In mid-March, the 15-bed Niobrara Valley Hospital in Boyd County confronted a dire threat: the extraordinary surge of water sweeping through the area.
Hospital staff took action to evacuate patients and protect equipment and records. As staff completed their own evacuation, water “was all around us, surrounding the building,” said Kelly Kalkowski, the hospital’s CEO.
After a 48-hour wait until it was safe to return, hospital staff began an immediate cleanup. The hospital reopened quickly on an emergency and outpatient basis, though it wasn’t back to full operational capacity until several weeks later, when water sample tests came back clear.
That is just one of the many examples of the inspiring resolve shown by Nebraskans and Iowans in facing enormous dangers and complications from the historic March flooding. The World-Herald’s Erin Duffy on Sunday reported on a wide range of instances.
In all, the flooding spurred the evacuation of communities in 29 Nebraska counties. Parts of southwest Iowa near the Missouri River were especially hard hit, as well. And in western Nebraska, the cold-weather “bomb cyclone” triggered a blizzard. Eighty-one of 93 Nebraska counties issued disaster declarations, plus 56 in Iowa.
Consider two additional examples of Midlands resilience that Duffy’s reporting highlighted.
The flooding proved disastrous for the southwest Iowa communities of Pacific Junction and Hamburg, devastating homes and businesses. Only six of Hamburg’s 32 businesses have reopened, according to the Associated Press. Farm equipment dealer AgriVision Equipment, with locations in both communities, went to enormous lengths to relocate its inventory. “We literally drove millions of dollars of equipment out of Pacific Junction and started dispersing it to higher ground,” said Mark Ford, AgriVision’s director of organizational development. “There was a parade of tractors and combines and sprayers on the highway.” The floodwater rose to 6 to 8 feet in the Hamburg store and 8 to 9 feet in the Pacific Junction location.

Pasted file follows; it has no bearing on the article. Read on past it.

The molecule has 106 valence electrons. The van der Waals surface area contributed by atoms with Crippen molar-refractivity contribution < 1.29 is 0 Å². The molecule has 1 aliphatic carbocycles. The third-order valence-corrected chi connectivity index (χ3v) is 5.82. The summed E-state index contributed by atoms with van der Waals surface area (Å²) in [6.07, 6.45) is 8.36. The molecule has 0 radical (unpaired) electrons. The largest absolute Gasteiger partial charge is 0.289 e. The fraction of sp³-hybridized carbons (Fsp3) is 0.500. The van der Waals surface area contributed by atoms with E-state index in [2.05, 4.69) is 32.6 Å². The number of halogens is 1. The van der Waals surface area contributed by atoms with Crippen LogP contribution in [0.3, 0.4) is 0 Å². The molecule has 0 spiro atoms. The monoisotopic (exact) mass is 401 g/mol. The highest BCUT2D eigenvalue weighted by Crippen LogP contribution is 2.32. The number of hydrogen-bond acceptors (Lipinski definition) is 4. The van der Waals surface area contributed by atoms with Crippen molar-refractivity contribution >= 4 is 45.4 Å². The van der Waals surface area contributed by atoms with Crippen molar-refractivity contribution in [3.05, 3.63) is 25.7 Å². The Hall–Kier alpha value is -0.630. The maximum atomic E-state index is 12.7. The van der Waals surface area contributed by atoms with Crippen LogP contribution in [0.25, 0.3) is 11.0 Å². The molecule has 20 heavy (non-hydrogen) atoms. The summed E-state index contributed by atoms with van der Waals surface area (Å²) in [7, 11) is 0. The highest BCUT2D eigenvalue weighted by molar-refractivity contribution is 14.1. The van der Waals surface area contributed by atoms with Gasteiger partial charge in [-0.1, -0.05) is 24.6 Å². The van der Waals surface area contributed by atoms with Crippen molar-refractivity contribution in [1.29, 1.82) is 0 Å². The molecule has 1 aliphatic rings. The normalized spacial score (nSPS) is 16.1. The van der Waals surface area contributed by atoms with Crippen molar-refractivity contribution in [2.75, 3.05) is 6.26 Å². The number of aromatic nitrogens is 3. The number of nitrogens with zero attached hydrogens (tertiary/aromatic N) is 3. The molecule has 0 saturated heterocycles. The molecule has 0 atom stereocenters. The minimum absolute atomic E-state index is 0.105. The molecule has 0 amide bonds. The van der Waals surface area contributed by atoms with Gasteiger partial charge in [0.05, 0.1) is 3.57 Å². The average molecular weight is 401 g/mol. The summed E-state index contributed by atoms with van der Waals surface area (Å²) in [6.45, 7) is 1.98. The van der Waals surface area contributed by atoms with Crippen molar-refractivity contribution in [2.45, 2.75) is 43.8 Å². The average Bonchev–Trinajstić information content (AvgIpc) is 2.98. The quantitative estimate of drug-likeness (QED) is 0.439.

In St. Edward, Nebraska, the floodwaters from Beaver Creek posed a fearsome threat to this community of about 800 northwest of Columbus. Water levels made roads and bridges largely impassable. The flooding damaged 38 businesses and 101 houses in St. Edward. “We were kind of like an island,” said Cindy Sorensen, social services director at the Cloverlodge Care Center, a nursing home and rehabilitation facility. Among the community’s many responses: turning facilities including Cloverlodge, the fire hall and the town’s Catholic church into makeshift shelters for displaced town residents. “We opened it up to whoever needed to come up,” said Eydie Schrad, the director of nursing for the nursing home. People “were soaking wet. We offered them some warm towels and took their clothes and threw them in the dryer.”
In these and the other instances in Duffy’s report, Nebraskans and Iowans demonstrated remarkable determination. The recovery will take time, but these communities have shown they’ll be rebuilding on a solid foundation of community spirit.